- Potassium plays a key role in balancing your fluid levels. It also keeps your brain, nerves, heart and muscles functioning. In other words, reach for some potassium if you find yourself nodding off in the middle of that important meeting. Broccoli, bananas, white beans, soy beans and lima beans are good sources.
- Calcium regulates blood pressure, which may fluctuate during withdrawal. Dairy is the best source, but vegan sources such as soy milk, legumes and dried fruit will work just as well!
- Vitamin C is an antioxidant that, in high doses, has proven effective in helping heroin addicts give up their drug. If it can get users through withdrawal, it can certainly do the same for you. Vitamin C is a great detoxifier that works as a natural stimulant to relax your nerves and boost your immunity, ultimately stabilizing your nervous system. Vitamin C is also a natural brain booster, so it’ll keep you from getting too unfocused – a common symptom of caffeine withdrawal. Citrus fruits such as pineapple and oranges are chock full of vitamin C.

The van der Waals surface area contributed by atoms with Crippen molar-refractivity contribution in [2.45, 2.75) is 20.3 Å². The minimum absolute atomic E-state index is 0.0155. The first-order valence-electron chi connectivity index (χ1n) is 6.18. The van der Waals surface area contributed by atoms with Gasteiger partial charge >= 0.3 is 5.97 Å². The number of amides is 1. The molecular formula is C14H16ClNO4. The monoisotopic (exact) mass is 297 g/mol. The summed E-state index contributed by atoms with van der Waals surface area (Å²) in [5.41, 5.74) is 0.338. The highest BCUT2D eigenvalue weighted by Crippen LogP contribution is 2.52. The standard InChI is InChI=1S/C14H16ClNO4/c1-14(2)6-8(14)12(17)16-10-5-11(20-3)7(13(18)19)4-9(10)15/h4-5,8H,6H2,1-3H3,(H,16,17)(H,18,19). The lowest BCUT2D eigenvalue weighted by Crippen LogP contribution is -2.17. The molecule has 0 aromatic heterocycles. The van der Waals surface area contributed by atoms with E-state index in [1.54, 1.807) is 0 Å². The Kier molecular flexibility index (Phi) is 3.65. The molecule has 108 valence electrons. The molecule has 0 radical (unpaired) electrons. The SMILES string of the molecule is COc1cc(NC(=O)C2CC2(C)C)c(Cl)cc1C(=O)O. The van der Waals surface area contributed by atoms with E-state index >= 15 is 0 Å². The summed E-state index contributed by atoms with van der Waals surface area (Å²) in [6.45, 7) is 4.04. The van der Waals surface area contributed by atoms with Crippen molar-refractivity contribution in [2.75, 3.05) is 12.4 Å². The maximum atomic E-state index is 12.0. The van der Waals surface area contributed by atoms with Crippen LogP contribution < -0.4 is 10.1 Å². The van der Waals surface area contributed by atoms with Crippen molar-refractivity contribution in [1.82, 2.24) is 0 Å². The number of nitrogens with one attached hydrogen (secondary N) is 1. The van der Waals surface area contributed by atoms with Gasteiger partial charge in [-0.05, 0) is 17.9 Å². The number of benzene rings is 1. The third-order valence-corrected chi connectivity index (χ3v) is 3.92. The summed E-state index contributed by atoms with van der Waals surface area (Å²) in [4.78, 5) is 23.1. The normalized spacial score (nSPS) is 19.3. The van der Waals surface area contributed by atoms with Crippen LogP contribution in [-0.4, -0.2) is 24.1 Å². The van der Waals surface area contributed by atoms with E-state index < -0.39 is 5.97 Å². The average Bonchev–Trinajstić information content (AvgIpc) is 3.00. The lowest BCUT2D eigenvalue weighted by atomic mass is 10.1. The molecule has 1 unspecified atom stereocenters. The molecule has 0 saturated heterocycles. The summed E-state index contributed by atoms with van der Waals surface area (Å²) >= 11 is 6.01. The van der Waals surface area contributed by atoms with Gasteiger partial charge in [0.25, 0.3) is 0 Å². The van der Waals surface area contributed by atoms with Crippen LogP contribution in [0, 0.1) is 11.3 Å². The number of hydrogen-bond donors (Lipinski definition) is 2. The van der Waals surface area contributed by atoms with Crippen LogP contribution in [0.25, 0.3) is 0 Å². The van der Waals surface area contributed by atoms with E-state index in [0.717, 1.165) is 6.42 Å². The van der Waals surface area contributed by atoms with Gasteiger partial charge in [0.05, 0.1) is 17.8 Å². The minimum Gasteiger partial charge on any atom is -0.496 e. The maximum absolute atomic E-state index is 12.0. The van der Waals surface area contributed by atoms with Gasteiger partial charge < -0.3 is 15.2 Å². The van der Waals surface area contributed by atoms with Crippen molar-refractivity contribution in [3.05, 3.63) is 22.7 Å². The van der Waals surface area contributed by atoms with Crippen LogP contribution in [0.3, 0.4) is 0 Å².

- Zinc will stabilize your nervous system during the withdrawal process. Garlic, kidney beans and flax seeds all contain this healthful mineral.
- B Vitamins reverse nerve damage caused by caffeine by helping your body produce red blood cells. Reach for a B-complex vitamin, or healthy, local animal products such as eggs or wild salmon.
2. Essential oils